A sure sign of transportation nerdiness is getting excited about bike lanes. But that little bit of paint increases safety and helps encourage more people to use a bike for transportation. In so doing bike lanes become part of the solution to problems as diverse as air pollution, traffic and parking congestion, and climate change. It’s a little thing, but it is an important step in the right direction.
Back when I started this modest little blog in 2012, my very first post called for bike lanes on N. Halstead Street in Pasadena. As I noted at the time, it is a primary bike route providing “first mile – last mile” connectivity to the Sierra Madre Villa Gold Line station, has plenty of off-street parking, meaning some on-street parking could be removed to make room for bike lanes. Since then, I’ve periodically bugged folks at Pasadena DOT about this route, making myself something of a pest, I am sure. More importantly, the efforts of the good people at the Pasadena Complete Streets Coalition, who have provided DOT with input on Pasadena’s bike and pedestrian infrastructure needs, have played a central role in getting improvements like these implemented. To its credit, someone at DOT is paying attention.
I happened upon the restriping of Halstead the other day, and to my pleasant surprise, DOT had instructed the Department of Public Works to install bike lanes. Better yet, they’re buffered bike lanes, which give people on bikes a couple of feet of painted buffer zone separating them from automobile traffic. Such a setup provides a little more space, and thus comfort when riding next to traffic. These buffered lanes will connect riders between Rosemead Blvd and the Sierra Madre Villa station.
These lanes are the first new lanes in Pasadena that connect directly with a Gold Line station and they will enable more people to comfortably bike to and from the station. When we combine a network of bikeable streets with transit, we create sustainable mobility choices for more people.
In the past, when Pasadena DOT has dropped the ball, I’ve been quick to call them on it. Now, when they come through, I gladly give them props. Thanks Pasadena DOT!! Special thanks to Rich Dilluvio, who stayed true to his word on these bike lanes.
Now, if we can get some buffered lanes on Sierra Madre Blvd …. On Rosemead Blvd …. On ….
When I see a street resurfaced, especially a street that desperately needs a bike lane, a glimmer of hope stirs within me that maybe, just maybe, the street will be restriped to accommodate bikes. This foolish glimmer of hope is usually dashed, as the local DOT simply returns the street to the same old, unsafe car-centric design it had before.
Case in point: the recent resurfacing of Sierra Madre Villa Blvd in East Pasadena between Rosemead Blvd and Sierra Madre Blvd.
The street is marked as a “bike route” with a couple of “share the road” signs, but hardly anybody rides it because automobile speeds average about 40 mph, and it’s designed for automobile speed, not bike or pedestrian safety. The street would require some minor re-design to accommodate bike lanes, as I’ll demonstrate below, but there is room for them and the street is a good candidate for bike lanes because it would close a gap between nearby streets that have bike lanes and it is the main route connecting the the neighborhood to the nearby Sierra Madre Villa Gold Line transit station.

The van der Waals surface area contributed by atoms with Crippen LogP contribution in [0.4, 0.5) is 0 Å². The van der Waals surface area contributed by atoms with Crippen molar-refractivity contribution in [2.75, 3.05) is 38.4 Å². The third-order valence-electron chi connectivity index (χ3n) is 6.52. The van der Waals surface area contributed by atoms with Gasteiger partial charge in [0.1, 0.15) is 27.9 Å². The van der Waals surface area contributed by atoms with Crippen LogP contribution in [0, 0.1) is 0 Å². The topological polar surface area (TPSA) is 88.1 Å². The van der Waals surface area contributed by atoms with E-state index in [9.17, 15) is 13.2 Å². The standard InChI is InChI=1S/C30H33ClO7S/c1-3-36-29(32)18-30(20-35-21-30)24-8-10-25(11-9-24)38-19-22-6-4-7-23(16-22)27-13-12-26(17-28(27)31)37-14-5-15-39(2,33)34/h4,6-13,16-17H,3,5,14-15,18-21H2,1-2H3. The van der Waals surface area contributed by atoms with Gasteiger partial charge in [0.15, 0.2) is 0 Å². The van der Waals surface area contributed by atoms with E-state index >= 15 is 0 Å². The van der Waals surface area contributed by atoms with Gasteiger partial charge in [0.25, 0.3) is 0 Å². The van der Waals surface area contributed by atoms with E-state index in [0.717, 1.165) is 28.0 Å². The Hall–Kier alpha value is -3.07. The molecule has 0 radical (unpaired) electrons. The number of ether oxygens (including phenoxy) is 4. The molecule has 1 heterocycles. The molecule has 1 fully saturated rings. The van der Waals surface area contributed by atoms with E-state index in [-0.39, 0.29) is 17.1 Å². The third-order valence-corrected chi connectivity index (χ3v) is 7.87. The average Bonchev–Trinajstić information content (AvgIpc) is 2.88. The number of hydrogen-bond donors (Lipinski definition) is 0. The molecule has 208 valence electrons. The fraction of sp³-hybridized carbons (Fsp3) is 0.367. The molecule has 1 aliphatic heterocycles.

This station is the major bus and light rail hub in the area, and is slated to be a bike share station when Metro eventually expands its bike share program to Pasadena. You would think Pasadena DOT would use the resurfacing as an ideal opportunity to redesign the street for multimodal commuting and safety at minimal cost. But you would be wrong.
Sierra Madre Villa Blvd is a north-south arterial that heads up the hill from the Gold Line station to New York Drive in Altadena (which has buffered bike lanes). As it heads north, it intersects with N. Rosemead Blvd (which has bike lanes) and Sierra Madre Blvd. (which also has bike lanes). Currently, the street has 2 travel lanes in each direction (one 10-foot and 1 12-foot), a 10-foot center turn lane, and 2 10-foot parking lanes on each side. The southbound side is residential with a library at Rosemead Bl. The northbound side has an LDS church and an apartment complex, both of which have ample off-street parking. The northbound side is the most critical for some kind of bike lane, because of the large speed differential between 40mph cars and bicycles heading up the hill.
Below I lay out the current configuration, then offer two alternatives: one that removes on-street parking from the northbound side and provides buffered bike lanes in both directions (option 1), and another that keeps on-street parking but narrows the parking lane and one of the 12-foot travel lanes to provide sharrows on the downhill side and a bike lane on the northbound side (option 2). Neither one of these options would have been cost prohibitive.
Why didn’t DOT consider more bike friendly alternatives for Sierra Madre Villa, especially considering their stated desire for Pasadena to rival Long Beach for bike friendliness? I have several theories, but one is that DOT staff tends to pay more attention to bike infrastructure in the gentrifying downtown area than in East Pasadena, a less glamorous part of town.
It’s a shame, because this was a real missed opportunity. DOT needs to know that people on bikes in East Pasadena deserve safer streets, too.